We reprint this review with kind permission of the author on whose blog Rebecca Nice: Dance Writer it first appeared.

Jennifer Jackson and Susie Crow (BIG Ballets), Late Work, opened Wednesday 25th Septembers show sitting well within a billing of several collaborations between artists. This emphasis on collaboration was reiterated by dancers Crow and Jackson who invited musicians Malcolm Atkins and Andrew Melvin on stage by opening two side doors for their entrance. This introduced them as performers and set a precedent for the rest of the night. Built on improvisations between musicians and dancers, Late Work questioned the function of ballet and rebelled, albeit creatively, against its structures. (more…)

Another performance of work featuring Oxford artists, this time at Roehampton University…

In May we presented an evening of dance exploring dance and ageing at the Ivy Arts Centre in Guildford. Here’s the project website:
http://www.surrey.ac.uk/dft/research/currentprojects/dancingtheinvisible/

The first piece on the programme, Late Work, gets another outing on 21st November at Roehampton University as part of the event The Mature Performer, organised by Dance Diary at the Michaelis Theatre.

Late Work is for four performers – dancers (us) Susie Crow and Jennifer Jackson with musicians Malcolm Atkins and Andrew Melvin –  and interweaves set and improvised dances.  At the heart of the work are questions about how the individual artist is in dialogue with her/his own body or ‘instrument’ and the body of shared disciplinary knowledge – and how improvisation practices and collaboration might give artistic shape to this dialogue.  It is performance as research – so we need an audience who will enjoy engaging in the ideas and challenges that dance and ageing presents. (more…)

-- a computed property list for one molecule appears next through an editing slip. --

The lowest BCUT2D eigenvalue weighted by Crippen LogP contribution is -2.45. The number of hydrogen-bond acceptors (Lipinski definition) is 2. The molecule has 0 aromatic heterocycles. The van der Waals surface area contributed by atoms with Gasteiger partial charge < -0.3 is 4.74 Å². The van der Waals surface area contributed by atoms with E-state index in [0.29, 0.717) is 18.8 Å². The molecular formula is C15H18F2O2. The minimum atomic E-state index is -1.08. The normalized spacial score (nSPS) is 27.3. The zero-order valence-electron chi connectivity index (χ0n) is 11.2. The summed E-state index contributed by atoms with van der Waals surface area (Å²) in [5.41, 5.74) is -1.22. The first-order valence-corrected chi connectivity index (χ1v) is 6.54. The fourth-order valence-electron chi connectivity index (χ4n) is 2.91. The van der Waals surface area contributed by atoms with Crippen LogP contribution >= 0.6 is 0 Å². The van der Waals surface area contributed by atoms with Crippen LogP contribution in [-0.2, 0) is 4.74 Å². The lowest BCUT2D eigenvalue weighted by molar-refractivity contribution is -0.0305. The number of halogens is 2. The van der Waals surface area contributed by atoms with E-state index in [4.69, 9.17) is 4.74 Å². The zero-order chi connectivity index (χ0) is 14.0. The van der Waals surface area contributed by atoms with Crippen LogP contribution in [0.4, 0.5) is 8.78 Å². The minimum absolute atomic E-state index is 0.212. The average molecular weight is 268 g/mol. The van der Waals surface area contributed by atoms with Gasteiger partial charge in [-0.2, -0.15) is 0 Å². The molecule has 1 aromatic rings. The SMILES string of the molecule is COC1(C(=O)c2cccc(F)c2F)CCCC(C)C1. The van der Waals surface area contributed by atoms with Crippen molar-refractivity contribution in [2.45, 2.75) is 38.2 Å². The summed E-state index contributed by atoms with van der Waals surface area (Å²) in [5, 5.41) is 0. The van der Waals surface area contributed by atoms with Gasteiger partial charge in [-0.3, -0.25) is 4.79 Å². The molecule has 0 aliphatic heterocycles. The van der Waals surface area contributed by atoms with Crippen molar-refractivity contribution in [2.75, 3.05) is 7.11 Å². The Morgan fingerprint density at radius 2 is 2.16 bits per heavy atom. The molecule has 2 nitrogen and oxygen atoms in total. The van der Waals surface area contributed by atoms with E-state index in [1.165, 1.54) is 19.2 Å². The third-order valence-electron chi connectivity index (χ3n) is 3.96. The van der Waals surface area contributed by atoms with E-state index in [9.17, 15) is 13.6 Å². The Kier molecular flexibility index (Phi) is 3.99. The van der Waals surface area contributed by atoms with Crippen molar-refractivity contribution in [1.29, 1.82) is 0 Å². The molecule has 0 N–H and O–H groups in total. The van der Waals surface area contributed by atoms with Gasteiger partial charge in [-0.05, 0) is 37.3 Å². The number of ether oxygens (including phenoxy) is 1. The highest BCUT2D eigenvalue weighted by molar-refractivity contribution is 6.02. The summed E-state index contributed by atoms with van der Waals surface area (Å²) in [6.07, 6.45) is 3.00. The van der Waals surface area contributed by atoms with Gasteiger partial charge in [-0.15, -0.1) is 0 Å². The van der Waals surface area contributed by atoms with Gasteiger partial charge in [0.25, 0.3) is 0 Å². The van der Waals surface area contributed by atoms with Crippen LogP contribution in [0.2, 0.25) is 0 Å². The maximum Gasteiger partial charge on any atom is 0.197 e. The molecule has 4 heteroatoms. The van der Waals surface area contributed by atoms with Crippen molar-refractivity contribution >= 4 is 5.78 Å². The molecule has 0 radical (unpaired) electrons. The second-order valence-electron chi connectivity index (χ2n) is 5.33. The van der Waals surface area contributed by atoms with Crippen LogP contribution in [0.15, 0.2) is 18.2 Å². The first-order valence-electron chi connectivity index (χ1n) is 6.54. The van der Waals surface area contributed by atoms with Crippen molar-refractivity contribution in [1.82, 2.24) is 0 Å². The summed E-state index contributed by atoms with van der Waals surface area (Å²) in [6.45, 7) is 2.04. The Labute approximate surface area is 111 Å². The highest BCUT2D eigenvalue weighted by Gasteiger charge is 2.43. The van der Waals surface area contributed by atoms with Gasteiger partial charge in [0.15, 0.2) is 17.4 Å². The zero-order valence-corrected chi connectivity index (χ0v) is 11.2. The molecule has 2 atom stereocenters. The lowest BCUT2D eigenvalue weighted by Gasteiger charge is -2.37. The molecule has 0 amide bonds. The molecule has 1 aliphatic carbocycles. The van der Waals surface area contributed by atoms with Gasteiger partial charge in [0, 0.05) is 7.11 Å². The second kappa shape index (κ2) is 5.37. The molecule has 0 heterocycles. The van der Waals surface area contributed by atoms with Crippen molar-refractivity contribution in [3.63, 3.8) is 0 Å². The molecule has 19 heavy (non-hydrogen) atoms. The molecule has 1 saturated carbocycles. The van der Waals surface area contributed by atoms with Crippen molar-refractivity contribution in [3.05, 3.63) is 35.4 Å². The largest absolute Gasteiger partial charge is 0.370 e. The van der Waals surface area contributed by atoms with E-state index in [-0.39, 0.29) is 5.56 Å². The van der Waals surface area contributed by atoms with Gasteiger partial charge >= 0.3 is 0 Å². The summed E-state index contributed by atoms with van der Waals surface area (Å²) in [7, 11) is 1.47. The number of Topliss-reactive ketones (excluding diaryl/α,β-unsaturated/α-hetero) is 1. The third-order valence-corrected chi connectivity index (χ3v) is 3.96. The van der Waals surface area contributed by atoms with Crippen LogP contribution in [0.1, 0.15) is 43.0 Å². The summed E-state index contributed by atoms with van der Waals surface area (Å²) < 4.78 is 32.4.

Dancing the Invisible – Late Work

6.30-8.30pm Saturday 14th April 2012

United Reformed Church Hall, Banbury Road, Oxford OX2 7HN

Does the dancing stop when the body ages?
How does the older dancer draw on sensory memory and the imagination to make dances?
What does mature ballet look like?
What IS a mature dance?’

Research lead by Jennifer Jackson explores these questions with a team of mature dancers (ages 45-65) whose career experience includes teaching and choreographing as well as dancing as independent artists and with prestigious companies. The project culminates in a live dance and music event interweaving set and improvised dances with discussion at the University of Surrey’s Ivy Arts Centre in May.

Here at URC Jennifer is joined by Oxford artists Susie Crow of Ballet in Small Spaces and musician composer Malcolm Atkins of Oxford Improvisers in extracts of the work in progress.  Please join us for this informal showing – old or young, your thoughts and feedback will be very welcome!

Entry charge of £5
Refreshments available for a donation
Doors open from 6.00pm

For more information about this project please join us online:
http://www.surrey.ac.uk/dft/research/currentprojects/dancingtheinvisible/
http://www.uniofsurreyblogs.org.uk/dancingtheinvisible/